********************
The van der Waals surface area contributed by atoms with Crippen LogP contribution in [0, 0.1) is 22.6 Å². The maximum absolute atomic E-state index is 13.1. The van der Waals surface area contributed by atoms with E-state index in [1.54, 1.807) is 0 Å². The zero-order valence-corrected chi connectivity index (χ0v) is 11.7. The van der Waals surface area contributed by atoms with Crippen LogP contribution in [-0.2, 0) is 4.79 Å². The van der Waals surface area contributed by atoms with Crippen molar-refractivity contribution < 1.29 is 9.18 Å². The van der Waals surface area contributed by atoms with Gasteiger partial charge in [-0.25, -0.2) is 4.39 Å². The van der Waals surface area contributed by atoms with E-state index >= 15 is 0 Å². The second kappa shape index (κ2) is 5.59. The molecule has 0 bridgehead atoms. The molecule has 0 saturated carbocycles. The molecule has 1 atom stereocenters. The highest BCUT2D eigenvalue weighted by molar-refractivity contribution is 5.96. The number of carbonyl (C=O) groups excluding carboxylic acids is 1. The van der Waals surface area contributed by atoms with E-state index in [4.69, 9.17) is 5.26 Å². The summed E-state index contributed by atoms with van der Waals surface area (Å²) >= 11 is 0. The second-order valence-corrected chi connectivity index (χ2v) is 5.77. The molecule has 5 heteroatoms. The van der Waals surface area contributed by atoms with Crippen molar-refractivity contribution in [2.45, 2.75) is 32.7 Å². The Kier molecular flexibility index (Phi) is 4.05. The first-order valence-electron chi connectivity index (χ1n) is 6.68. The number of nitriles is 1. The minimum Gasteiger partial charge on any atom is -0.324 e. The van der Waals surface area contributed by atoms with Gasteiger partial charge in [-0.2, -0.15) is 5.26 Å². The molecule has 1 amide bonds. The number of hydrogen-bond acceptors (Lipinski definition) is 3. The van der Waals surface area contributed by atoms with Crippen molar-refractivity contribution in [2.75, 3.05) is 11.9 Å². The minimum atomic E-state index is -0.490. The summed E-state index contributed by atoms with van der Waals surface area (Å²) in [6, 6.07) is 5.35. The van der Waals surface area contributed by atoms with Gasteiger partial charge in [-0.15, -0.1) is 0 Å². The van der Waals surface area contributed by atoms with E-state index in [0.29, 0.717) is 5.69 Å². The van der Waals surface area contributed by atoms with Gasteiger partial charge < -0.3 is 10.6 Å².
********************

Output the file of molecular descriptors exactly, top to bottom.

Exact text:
The van der Waals surface area contributed by atoms with Crippen LogP contribution in [0, 0.1) is 22.6 Å². The maximum absolute atomic E-state index is 13.1. The van der Waals surface area contributed by atoms with E-state index in [1.54, 1.807) is 0 Å². The zero-order valence-corrected chi connectivity index (χ0v) is 11.7. The van der Waals surface area contributed by atoms with Crippen LogP contribution in [-0.2, 0) is 4.79 Å². The van der Waals surface area contributed by atoms with Crippen molar-refractivity contribution < 1.29 is 9.18 Å². The van der Waals surface area contributed by atoms with Gasteiger partial charge in [-0.25, -0.2) is 4.39 Å². The van der Waals surface area contributed by atoms with E-state index >= 15 is 0 Å². The second kappa shape index (κ2) is 5.59. The molecule has 0 bridgehead atoms. The molecule has 0 saturated carbocycles. The molecule has 1 atom stereocenters. The highest BCUT2D eigenvalue weighted by molar-refractivity contribution is 5.96. The number of carbonyl (C=O) groups excluding carboxylic acids is 1. The van der Waals surface area contributed by atoms with E-state index in [4.69, 9.17) is 5.26 Å². The summed E-state index contributed by atoms with van der Waals surface area (Å²) >= 11 is 0. The second-order valence-corrected chi connectivity index (χ2v) is 5.77. The molecule has 5 heteroatoms. The van der Waals surface area contributed by atoms with Crippen molar-refractivity contribution in [2.45, 2.75) is 32.7 Å². The Kier molecular flexibility index (Phi) is 4.05. The first-order valence-electron chi connectivity index (χ1n) is 6.68. The number of nitriles is 1. The minimum Gasteiger partial charge on any atom is -0.324 e. The van der Waals surface area contributed by atoms with Gasteiger partial charge in [-0.2, -0.15) is 5.26 Å². The molecule has 1 amide bonds. The number of hydrogen-bond acceptors (Lipinski definition) is 3. The van der Waals surface area contributed by atoms with Crippen molar-refractivity contribution in [2.75, 3.05) is 11.9 Å². The minimum atomic E-state index is -0.490. The summed E-state index contributed by atoms with van der Waals surface area (Å²) in [6, 6.07) is 5.35. The van der Waals surface area contributed by atoms with Gasteiger partial charge in [-0.15, -0.1) is 0 Å². The van der Waals surface area contributed by atoms with E-state index in [0.29, 0.717) is 5.69 Å². The van der Waals surface area contributed by atoms with Gasteiger partial charge < -0.3 is 10.6 Å².